The Land Army more or less fed the nation during the war years - one man was so inspired by watching one girl working he was moved to write a poem 

To all Land Girls - from an admirer 

I saw a Land Girl working
Alone in an open field.
Her, hard, once elegant, hands
A stalwart hoe did wield.
Her back was bent as she slew the weeds
That spoiled the potatoes' growth;
She never wilted, she never paused,
She had taken her silent oath. At last the day was nearly done,
The sun was sinking low;
She gathered up her jacket
Then slowly cleaned her hoe.
She passed the chair where I sat
(I am feeble in body and sight).
She smiled at me as she said
Been hot to-day. Good-night.''

We hear the valiant deeds of our men in

"furrin parts,"

Deeds which bring the tears to our eyes, a

glow of pride to our heart-
But when the war is over and peace at last
I shall always remember the Land Girl, who
made her hoe her sword.

It wasn't until I met her that I realised how passionate East Enders are about seafood.   Pie and mash shops abounded, serving not only pies but jellied eels in parsley sauce, Jewish shops sold pickled herrings straight from the barrel, a "beigel" with smoked salmon was a rare treat, and fish and chips (known as potatoes) were served up in newspaper.  Two penn'orth would buy you a lot!  Vinegar came with everything, even chili vinegar on the jellied eels.

To this day Rose enjoys fish and chips, eels and cockles - thoroughly doused in vinegar of course.   Hence the giant bottle of Sarsons in the corner!   

And what better to accompany them but a half of Guinness?   After all, it is good for you!

This is a memory box and amongst Rose's memories are ones about lovely holidays - starting with a week in Southend with her mother every year where they stayed in a boarding house, bought their own breakfast, and the landlady cooked it.   This was known as 'Bed and Attendance'.  They went up to bed by candlelight....

Then many holidays in the north, visiting Blackpool and the Lake District, coach trips in Europe and at least two cruises....and always smartly dressed, with hair just so.   Nothing changed there then.....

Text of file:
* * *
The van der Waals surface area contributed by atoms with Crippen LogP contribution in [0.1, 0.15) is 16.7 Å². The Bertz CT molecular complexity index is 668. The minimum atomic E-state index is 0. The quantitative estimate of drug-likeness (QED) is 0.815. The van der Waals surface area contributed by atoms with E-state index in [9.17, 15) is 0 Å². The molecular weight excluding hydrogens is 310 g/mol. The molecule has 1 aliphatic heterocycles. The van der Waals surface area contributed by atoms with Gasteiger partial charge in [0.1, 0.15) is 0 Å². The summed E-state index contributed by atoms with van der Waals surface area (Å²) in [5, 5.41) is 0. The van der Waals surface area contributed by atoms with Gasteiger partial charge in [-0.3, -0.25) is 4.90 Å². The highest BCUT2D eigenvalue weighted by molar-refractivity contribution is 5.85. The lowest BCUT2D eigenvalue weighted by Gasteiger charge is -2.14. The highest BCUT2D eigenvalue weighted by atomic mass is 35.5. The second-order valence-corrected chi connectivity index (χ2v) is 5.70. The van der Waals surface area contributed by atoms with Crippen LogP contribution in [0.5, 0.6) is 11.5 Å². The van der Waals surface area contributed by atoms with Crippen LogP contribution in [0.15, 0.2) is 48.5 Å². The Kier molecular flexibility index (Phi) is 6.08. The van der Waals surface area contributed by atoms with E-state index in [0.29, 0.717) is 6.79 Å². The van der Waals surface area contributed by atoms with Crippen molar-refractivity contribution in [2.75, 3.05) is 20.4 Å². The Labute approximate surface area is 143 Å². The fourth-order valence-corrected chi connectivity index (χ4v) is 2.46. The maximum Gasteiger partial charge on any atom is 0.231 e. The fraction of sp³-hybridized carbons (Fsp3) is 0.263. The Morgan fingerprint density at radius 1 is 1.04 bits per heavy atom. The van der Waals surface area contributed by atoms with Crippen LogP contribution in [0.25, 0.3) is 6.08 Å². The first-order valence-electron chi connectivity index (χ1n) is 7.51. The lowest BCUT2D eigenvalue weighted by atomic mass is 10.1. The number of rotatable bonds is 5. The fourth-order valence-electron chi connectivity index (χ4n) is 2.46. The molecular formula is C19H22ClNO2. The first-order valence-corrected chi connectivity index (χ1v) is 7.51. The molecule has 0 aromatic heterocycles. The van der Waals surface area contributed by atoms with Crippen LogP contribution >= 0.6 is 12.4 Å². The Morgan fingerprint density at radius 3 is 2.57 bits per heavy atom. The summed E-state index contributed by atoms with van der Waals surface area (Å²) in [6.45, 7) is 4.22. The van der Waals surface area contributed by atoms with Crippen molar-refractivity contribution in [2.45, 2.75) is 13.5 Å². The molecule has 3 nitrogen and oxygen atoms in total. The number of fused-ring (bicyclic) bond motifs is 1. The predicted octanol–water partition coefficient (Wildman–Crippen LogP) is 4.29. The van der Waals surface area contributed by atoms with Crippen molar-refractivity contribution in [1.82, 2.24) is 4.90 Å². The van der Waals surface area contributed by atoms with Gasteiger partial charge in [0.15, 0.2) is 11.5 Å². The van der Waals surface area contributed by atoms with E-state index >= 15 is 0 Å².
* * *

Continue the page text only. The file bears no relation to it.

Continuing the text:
At home the bicycle was of great importance - down
the lanes (busy roads now!) to the local pub for a quick game of darts.  Or maybe dominoes.  And always lots of visitors, often bedding down for the night where they could find a space. 

They may have had to fight the cat for it!

The last section of the memory box is really just to bring Rose my very best wishes for a wonderful birthday - I am writing this on the eve of flying back to the UK to raise a glass with her and I cannot think of a better toast than the words on the Land Army recruiting poster - Rose, we could do with thousands more like you!   Happy Birthday...... 

I finish with a few photos of the work in progress - and for the curious, the stats - 17 hours to make, which includes 5 hours of assembling and sticking things down - 120 things to glue and I didn't count the individual cockles either!

Not a scrap of red paint in Small Worlds - are these tomatoes too orange I wonder?

Mixing red doesn't work - so no red bike!

How on earth does one make jellied eels?

Hmm, broken window screen glass looks a bit like jelly....

Rose loves marmalade - hope she like Silver Shred...

I know that she prefers milk chocolate

Nearly there with the eels - now to peer at a photo to get the skin colour right....

I hope to see you all again when I get back to Small Worlds next week - I have plans for a new window display.  See you soon and thank you for joining me today.